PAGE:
For many toddlers, preschool will just be the next step in their daycare experience. But for some kids it’s the first time they’ve been thrust into a structured, group environment. This can be a huge change to their little lives, but there are ways you can help your child be socially and emotionally ready. Here’s how…
1. Get used to new kidsToddlers often feel secure playing with the same select group, but at preschool your child will be mixing with lots of different kids. To help him adjust to encountering and getting along with new people, take your child to a new park or to a different play centre – somewhere where you’ll be able to meet and mingle with people you don’t know. Try to let him find his way and deal with new kids himself.
2.Practise saying goodbyeGoodbyes can be hard on you and on your toddler. It’s worth practising saying goodbye as preparation for those first few big days at preschool, so no more sneaking out when you leave him at Grandma’s or with Dad! Start with clear, smiley, positive goodbyes and don’t give in to tears. Also, practise saying goodbye in new situations, such as leaving him with a trusted friend.
3.Get little fingers movingYour toddler will face lots of fine-motor-skill challenges at preschool in activities like drawing, cutting, pasting and threading. Good preparation is to turn off the TV and instead set up craft, art, construction and similar activities.
4. Encourage independence
Toddlers like to be independent and cope far better emotionally if they can do things themselves, like open drink bottles, do up coats, manage basic toileting and wipe their nose. Your toddler doesn’t need to be self-sufficient, but he can begin to try things himself. It’s a good idea to begin dressing him and then let him try to finish the job, or to introduce little exercises, like putting his plate and cup in the dishwasher. Similarly, guide him in toileting and good hygiene, so he can succeed on his own.
5. Practise sharingWhen in a big group, your toddler needs to be able to share, take turns and wait. In the lead-up to preschool, spend more time on fun games and activities that require structure and sharing and give him loads of praise and cuddles for waiting patiently when you are busy. Try not to give in to tantrums.
6.Build resilienceIt’s natural to be protective of your little one, but he’ll need to be resilient to cope with life’s little set backs and deal with new situations, such as aggressive kids. Now is the time to resist fixing everything and always engineering success. Let him venture into play on his own and don’t step in as soon as challenges arise, but encourage him to bounce back and have another go. Building blocks do fall sometimes, but can always be rebuilt.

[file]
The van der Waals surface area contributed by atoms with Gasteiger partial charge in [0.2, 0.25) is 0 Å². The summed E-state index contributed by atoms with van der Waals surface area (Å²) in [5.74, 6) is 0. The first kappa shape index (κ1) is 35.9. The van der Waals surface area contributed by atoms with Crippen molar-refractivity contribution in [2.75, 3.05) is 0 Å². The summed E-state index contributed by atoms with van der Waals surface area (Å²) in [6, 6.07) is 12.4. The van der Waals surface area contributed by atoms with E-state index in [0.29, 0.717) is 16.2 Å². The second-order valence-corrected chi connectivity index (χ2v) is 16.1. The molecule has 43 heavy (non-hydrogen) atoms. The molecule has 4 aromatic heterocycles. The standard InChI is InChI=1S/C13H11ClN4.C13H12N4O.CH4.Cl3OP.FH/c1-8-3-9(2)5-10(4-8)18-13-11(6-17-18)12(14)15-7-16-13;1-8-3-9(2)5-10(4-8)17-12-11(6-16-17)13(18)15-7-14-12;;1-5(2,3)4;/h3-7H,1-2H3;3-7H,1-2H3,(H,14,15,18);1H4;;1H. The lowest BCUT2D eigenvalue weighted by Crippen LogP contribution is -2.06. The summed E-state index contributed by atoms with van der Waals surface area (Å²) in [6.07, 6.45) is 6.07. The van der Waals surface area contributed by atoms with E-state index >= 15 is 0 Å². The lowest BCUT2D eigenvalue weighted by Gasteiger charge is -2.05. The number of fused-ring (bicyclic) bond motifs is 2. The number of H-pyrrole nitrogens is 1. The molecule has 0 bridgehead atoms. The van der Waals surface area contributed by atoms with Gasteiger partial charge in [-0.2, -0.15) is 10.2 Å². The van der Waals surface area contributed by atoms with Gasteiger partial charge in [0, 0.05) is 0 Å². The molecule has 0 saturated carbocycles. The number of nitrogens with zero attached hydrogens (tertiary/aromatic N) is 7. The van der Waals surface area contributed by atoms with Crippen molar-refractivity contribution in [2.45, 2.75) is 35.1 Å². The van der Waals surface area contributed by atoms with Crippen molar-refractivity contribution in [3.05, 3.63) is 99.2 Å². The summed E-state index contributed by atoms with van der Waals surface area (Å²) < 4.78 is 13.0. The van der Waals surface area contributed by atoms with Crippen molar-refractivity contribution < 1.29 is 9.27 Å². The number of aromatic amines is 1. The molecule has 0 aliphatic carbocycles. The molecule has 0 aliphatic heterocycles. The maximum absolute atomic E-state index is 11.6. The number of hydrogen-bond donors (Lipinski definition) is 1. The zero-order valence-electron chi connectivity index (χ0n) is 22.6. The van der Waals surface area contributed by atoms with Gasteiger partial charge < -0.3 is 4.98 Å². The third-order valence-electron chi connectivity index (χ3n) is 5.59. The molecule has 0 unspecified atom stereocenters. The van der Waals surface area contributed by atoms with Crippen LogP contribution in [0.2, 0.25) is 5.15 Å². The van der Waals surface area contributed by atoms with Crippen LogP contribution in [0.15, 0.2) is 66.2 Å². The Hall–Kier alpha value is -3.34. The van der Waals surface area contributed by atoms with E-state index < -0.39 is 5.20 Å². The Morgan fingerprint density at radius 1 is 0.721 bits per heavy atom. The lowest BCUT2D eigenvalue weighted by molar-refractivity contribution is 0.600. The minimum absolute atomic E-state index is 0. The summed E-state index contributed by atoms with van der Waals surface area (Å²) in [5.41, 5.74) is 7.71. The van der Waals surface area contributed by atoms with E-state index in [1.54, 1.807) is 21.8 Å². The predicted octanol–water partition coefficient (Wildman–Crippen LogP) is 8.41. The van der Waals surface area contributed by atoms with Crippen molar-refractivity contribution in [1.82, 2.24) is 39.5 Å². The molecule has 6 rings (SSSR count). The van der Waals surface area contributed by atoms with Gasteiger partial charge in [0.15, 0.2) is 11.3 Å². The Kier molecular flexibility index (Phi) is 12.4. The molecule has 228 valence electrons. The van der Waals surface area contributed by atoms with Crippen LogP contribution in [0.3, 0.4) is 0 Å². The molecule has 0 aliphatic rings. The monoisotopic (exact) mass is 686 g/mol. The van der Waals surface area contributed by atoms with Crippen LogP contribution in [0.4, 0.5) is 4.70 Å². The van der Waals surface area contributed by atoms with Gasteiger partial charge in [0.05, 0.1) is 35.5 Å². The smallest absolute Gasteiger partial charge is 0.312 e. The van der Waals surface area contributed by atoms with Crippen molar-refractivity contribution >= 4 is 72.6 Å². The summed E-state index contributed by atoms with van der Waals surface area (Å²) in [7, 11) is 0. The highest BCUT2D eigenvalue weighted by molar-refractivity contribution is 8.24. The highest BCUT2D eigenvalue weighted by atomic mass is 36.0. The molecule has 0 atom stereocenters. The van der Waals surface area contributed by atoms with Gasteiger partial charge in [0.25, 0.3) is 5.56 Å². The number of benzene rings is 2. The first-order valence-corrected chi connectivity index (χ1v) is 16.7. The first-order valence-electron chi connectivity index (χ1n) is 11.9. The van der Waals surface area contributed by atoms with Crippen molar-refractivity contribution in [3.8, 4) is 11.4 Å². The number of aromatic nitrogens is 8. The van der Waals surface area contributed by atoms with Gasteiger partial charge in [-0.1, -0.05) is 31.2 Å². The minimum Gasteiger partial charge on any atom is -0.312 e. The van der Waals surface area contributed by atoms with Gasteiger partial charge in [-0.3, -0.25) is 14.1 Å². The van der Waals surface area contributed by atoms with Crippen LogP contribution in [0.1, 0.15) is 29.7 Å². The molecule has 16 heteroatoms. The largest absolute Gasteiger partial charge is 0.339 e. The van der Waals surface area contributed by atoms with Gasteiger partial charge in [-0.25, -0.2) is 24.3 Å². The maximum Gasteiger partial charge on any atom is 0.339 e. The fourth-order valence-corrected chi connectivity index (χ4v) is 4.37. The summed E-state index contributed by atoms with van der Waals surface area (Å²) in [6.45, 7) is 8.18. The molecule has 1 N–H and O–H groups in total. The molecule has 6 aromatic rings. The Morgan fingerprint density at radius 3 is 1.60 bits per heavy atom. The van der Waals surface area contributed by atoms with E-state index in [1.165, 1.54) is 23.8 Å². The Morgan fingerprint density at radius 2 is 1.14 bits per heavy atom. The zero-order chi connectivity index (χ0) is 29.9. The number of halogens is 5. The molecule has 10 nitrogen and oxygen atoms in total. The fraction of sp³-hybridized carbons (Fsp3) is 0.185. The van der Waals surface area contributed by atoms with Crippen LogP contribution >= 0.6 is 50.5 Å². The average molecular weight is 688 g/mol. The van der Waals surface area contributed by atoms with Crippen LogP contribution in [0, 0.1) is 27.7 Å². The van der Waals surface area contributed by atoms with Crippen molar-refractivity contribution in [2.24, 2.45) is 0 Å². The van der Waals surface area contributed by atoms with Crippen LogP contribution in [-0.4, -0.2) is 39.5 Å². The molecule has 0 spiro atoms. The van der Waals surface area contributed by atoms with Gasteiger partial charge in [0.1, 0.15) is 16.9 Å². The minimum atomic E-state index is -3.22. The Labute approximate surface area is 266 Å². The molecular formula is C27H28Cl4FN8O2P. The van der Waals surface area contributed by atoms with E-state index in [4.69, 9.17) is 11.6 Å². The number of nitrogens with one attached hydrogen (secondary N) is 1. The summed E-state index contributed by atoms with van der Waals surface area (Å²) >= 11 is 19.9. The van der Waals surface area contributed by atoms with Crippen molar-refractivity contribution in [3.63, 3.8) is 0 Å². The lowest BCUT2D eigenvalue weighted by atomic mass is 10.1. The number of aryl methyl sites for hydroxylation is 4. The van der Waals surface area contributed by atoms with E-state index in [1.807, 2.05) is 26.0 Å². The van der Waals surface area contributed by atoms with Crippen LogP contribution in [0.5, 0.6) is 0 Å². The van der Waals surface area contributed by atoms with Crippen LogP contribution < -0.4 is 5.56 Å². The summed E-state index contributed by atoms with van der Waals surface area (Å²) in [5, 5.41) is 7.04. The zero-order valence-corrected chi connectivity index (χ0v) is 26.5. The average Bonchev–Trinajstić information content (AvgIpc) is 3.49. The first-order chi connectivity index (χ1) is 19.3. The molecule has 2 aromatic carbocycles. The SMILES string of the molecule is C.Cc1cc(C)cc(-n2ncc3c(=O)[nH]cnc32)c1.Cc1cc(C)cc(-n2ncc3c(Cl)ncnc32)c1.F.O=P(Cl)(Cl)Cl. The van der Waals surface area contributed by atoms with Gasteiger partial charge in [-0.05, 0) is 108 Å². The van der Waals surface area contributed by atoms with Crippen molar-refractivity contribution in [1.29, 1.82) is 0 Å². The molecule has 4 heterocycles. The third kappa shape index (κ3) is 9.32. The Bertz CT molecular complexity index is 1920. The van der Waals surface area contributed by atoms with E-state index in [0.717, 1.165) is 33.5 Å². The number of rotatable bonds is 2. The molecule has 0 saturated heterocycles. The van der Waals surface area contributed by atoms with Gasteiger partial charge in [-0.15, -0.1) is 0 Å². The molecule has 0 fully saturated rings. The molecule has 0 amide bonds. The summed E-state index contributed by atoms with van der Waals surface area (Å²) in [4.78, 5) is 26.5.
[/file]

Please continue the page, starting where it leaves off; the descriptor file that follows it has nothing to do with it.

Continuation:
7. Don’t be pushyYou don’t need to teach your toddler every colour, shape and letter before he starts preschool! Most toddlers just aren’t ready for such formal learning. The best preparation is to immerse him in natural, diverse learning, such as reading to him, showing him pictures, communicating lots and helping him experience all of his environment.
8. Practise listeningNow is a good time to practise tuning in, listening carefully and completing a job, like putting folded clothes away. Give lots of praise and cuddles for good listening. As well as listening, toddlers need to learn how to speak up, such as being able to calmly tell an adult if they are upset or telling an aggressive child, “Stop, don’t push, I don’t like that!”
9. Have fun visitsVisit the preschool a few times before he starts. Many will hold open days or transition days, or you can even just wander past when the kids are out playing. Don’t big it up too much, just be relaxed and confident, mentioning that some of the fun activities he loves at home are the same ones he’ll do at preschool.
10. Prepare yourselfKeep positive, as toddlers will pick up on your tears and anxiety, and be well informed about how the preschool works, as well as pick-up time. Label everything and pack an extra set of clothes, just in case. Also, inform the staff of any special needs.
Most well-prepared, resilient toddlers love preschool and adjust more readily than expected. If not, have a chat with the teachers.
* Why drawing is great for toddlers
* Building resilience in your child
* Separation anxiety
* Teaching your toddler to share